Why I have always been enthusiastic about supporting Frontier Services
In 1929 to 1949 I attended Rose Bay Presbyterian Church; a suburb of Sydney. In October 1942 I was about to celebrate my 15th birthday. Back in those days you went to Sunday School until your were 14 years of age after which you could join the Fellowship which met at 6 pm followed by the evening service. This I did, but my parents went every Sunday to the morning service so I had to go also. I did not enjoy that service.
On this day in October there was a visiting minister – Rev John Flynn. Oh, what a contrast – he was so alive – I was exhilarated. I quote what Rosemary Young wrote, the then National Director of Frontier Services. “Rev John Flynn had a clear understanding of what was necessary to build and sustain community in remote Australia. He dreamt of practical hands extended in friendship, of support and nursing services provided where they were needed. He saw the need for ministry beyond the urban boundaries.”
After this service my father said “Why don’t you get his autograph?” I was a very quiet lass, but with pen and paper in hand I went to John Flynn and asked him for his autograph. He obliged and dated it. I took it home and pasted it into my father’s autograph book for safe keeping. So, I think from that day I have been enthusiastic about the Australian Inland Mission, now known as Frontier Services.
In 1954 my cousin Ruth asked if I would like to hitchhike with her from Sydney to Alice Springs. Why not, I had always wanted to see the outback. After all we had hitched for 8 weeks in 1950 in Europe, only speaking English and had survived. So off we went and got as far as Port Augusta in SA; here we felt we needed to make decision. Do we continue on the road to Alice or do we go across to Hawker and get on the Ghan. If we went by Ghan we would be able to visit the Mission Station at Oodnadatta, so this is what we did. Back in 1954 there were not as many cars on the road as today so we did a lot of walking. We did get the Ghan at Hawker and it stopped at Oodnadatta for 30 minutes. We located the Australian Inland Mission (AIM) where we found two nurses on duty; they kindly gave us an ice cream in a cone – oh how we appreciated that. After that the Ghan had a couple of break downs which allowed us to get off the train and admire the outback. Eventually we arrived in Alice and pitched our tent on the banks of the Todd River. There was no water in the river. We wandered around the town. To our surprise we came across the Flynn Memorial Church which was being constructed. Pink and white marble chips were being put onto cement blocks. Yes, a couple of pieces are in my photograph album to this day.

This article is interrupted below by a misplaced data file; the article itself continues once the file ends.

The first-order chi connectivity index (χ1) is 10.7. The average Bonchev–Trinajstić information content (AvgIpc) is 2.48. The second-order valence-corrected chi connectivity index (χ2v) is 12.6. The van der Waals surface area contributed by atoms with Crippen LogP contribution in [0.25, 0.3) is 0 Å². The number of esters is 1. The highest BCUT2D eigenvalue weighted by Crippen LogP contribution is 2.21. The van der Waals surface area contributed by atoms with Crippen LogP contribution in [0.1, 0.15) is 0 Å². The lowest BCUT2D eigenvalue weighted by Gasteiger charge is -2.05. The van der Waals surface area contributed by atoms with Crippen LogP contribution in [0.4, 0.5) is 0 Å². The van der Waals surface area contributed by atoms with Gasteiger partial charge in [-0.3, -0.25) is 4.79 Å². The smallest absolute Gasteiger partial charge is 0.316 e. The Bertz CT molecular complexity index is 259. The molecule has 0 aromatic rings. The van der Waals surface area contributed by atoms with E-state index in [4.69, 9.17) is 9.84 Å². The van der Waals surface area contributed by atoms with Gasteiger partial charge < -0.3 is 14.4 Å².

In 2011 I again had the opportunity to return to Alice, this time by plane: from Hobart to Adelaide and the new Ghan from Adelaide to Alice Springs. This now has a different route and no longer passes through Oodnadatta. I was able to revisit the Flynn Memorial Church and admire the beautiful building as I remembered John Flynn’s dream.
Here at Kingston Uniting Church our continued support helps keep John Flynn’s this dream alive.